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Mama Money: South African based startup allows swift, low-cost remittances for Africans in diaspora

“There are endless opportunities to develop financial solutions which would solve real problems.” – Mathieu Coquillon, co-founder, Mama Money.

The remittance market is changing rapidly. Thanks to technology, innovations are springing up daily to transform the payment systems as digitized financial services create new opportunities. One such innovation is Mama Money, a cross-border money transfer service allowing migrants to send money from South Africa to their home country with ease and at an affordable rate.

The South-African based mobile platform offers remittance services at a more convenient and lower cost. “We pay out through mobile money networks across Africa, which solves the last-mile challenge of getting money to rural communities,” Mathieu Coquillon, co-founder and director of the platform told online media, How We Made It In Africa.

In 2017, African migrants sent home over US$70 billion in remittances constituting an increase of over 10 percent from 2016 and more than 36 percent in the past decade. And sub-Saharan Africa remains the most expensive region in the world to send money home with an average cost of 9.3 percent of the amount sent as at last year. Hence the need for more FinTech remittance solutions like Mama Money.

The startup which has been operating for about four years spent the first two years applying for a licence from the South African Reserve Bank and building its technology. And though it has been running on a small budget, Coquillon and fellow co-founder, Raphael Grojnowski, have learnt how to make every cent count. However, an investment raise late last year helped immensely during its hyper-growth phase.

Mathieu Coquillon (left) and Raphael Grojnowski
Credit – How We Made It In Africa

Like most businesses that started out with a strategy but have needed to acclimatize to their environment in time, Coquillon did reveal that he and Grojnowski initially made a mistake of trying to reinvent the wheel too early by disabling cash payments for remittances. “We quickly realised that the majority of our customers didn’t have bank accounts and that we need to find a way to accept cash at retail stores,” he said.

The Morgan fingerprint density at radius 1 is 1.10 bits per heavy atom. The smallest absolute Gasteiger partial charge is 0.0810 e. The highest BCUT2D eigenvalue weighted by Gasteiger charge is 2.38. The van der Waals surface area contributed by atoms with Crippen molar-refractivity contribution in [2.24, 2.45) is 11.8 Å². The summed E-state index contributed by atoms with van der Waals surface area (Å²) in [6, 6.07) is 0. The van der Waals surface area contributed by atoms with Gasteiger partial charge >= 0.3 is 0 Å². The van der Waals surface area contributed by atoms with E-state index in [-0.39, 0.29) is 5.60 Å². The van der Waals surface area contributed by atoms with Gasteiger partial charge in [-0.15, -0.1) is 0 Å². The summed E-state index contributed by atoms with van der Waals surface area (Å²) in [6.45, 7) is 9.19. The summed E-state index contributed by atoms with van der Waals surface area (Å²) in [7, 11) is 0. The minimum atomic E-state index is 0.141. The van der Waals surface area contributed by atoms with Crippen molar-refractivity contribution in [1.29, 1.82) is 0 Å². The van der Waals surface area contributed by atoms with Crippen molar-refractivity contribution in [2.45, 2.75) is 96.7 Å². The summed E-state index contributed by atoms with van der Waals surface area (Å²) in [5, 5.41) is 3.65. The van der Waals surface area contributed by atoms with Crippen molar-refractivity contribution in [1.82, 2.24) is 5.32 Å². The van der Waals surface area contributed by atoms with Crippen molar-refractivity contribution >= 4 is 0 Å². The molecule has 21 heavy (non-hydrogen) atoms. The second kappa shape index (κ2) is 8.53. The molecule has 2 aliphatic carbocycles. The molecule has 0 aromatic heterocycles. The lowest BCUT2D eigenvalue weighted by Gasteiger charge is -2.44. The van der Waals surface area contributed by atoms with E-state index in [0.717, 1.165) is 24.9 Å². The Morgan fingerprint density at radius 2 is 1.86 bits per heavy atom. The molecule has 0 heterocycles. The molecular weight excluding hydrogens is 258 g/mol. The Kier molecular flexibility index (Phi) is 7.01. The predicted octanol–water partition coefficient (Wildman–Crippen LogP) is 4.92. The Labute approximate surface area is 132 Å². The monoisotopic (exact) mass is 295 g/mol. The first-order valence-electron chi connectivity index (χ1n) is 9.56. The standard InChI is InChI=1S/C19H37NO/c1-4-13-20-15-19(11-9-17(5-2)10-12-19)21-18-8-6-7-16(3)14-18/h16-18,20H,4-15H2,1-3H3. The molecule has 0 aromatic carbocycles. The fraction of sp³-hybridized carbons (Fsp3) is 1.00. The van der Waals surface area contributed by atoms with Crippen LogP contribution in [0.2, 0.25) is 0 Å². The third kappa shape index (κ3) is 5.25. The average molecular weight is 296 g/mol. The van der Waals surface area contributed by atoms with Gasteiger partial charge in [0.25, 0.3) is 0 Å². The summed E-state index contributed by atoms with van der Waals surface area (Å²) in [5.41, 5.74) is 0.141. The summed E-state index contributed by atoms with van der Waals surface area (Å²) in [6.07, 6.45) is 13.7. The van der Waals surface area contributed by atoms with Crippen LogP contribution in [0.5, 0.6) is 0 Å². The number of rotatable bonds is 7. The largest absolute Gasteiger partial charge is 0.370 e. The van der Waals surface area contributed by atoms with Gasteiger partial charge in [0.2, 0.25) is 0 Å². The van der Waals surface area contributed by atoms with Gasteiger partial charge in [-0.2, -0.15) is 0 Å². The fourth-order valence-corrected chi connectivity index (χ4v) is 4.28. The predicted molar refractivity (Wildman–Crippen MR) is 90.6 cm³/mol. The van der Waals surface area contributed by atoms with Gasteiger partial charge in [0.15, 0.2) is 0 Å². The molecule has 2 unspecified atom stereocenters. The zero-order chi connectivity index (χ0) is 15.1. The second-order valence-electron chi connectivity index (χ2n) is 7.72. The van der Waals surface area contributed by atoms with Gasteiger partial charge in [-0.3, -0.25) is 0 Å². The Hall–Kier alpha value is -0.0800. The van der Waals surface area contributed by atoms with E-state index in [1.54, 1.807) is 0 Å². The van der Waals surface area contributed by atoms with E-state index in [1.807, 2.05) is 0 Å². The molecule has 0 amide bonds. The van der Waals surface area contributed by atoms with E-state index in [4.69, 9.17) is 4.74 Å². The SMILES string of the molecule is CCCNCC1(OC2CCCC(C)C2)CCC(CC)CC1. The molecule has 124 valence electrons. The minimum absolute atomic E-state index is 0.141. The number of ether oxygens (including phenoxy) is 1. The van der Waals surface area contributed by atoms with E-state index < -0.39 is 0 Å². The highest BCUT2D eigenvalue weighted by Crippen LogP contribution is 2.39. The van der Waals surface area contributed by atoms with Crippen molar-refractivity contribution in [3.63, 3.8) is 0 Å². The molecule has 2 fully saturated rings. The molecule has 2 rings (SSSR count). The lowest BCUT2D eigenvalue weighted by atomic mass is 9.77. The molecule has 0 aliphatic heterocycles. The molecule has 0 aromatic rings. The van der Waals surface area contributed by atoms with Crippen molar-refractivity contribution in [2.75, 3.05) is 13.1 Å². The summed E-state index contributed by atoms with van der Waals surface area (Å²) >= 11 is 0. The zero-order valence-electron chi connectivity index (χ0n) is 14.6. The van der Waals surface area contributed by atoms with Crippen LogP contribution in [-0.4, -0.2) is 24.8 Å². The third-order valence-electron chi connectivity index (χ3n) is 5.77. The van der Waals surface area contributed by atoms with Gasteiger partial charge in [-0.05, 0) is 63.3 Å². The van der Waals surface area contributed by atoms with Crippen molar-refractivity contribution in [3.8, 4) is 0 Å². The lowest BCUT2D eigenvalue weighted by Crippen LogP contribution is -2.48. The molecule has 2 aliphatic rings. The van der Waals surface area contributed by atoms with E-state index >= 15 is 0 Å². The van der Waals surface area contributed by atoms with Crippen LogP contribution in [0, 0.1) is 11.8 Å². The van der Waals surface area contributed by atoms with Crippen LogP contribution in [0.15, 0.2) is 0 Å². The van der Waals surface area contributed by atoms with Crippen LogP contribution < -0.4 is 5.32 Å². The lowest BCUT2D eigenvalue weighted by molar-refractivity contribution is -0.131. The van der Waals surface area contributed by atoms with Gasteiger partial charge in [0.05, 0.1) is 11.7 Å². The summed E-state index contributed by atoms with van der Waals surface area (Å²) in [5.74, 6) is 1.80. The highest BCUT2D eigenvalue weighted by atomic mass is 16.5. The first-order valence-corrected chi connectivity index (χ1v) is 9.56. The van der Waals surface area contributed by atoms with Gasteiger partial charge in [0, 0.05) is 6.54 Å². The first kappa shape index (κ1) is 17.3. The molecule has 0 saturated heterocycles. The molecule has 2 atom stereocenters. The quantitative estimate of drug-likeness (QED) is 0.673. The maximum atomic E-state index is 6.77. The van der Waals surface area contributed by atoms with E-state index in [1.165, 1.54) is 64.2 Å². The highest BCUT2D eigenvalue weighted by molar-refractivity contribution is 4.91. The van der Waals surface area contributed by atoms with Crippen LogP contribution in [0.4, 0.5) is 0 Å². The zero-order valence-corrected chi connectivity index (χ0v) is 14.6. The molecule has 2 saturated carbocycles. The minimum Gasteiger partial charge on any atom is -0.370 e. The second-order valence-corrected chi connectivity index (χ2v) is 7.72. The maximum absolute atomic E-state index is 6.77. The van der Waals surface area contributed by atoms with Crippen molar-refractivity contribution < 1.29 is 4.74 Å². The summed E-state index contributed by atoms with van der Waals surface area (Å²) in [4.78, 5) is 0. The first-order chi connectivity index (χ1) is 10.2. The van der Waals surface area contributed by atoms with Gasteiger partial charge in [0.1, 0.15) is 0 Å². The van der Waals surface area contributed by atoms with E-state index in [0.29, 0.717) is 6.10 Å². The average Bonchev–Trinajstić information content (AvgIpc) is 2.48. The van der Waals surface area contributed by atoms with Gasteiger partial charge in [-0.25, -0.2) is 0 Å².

“The biggest lesson was: don’t try and force the market to make too big of a step away from what they’re used to. Do it slowly and you’ll get there in the end.”

So far, a major challenge for the duo is knowing the next project to take on since there are so many opportunities in the financial solution space, but focusing on their customers pressing needs have proved the most important. Another challenge is finding talent for product development and marketing, something to be ticked off the top of their list if they had a million dollars to invest in the business.

Though there’s more to be done in terms of marketing, Mama Money already operates an effective form of marketing by reaching their customers through their network of over 700 entrepreneurs in South Africa. “Going to our customers, instead of them having to come to us, has proven very successful,” said Coquillon. In December 2017, business doubled in the course of a month validating four years of hard work for both founders, “It is that moment when you realise you’re really onto something.”

In addition to helping people send and receive money in a more convenient way, startups like Mama Money contribute to financial inclusion, economic growth and the development of FinTech innovations across Africa. Through the use of technology, they help to solve the day-to-day challenges encountered by Africans in diaspora when it comes to remittance and cross-border bill payments, both at personal and business levels.

Ventures Africa

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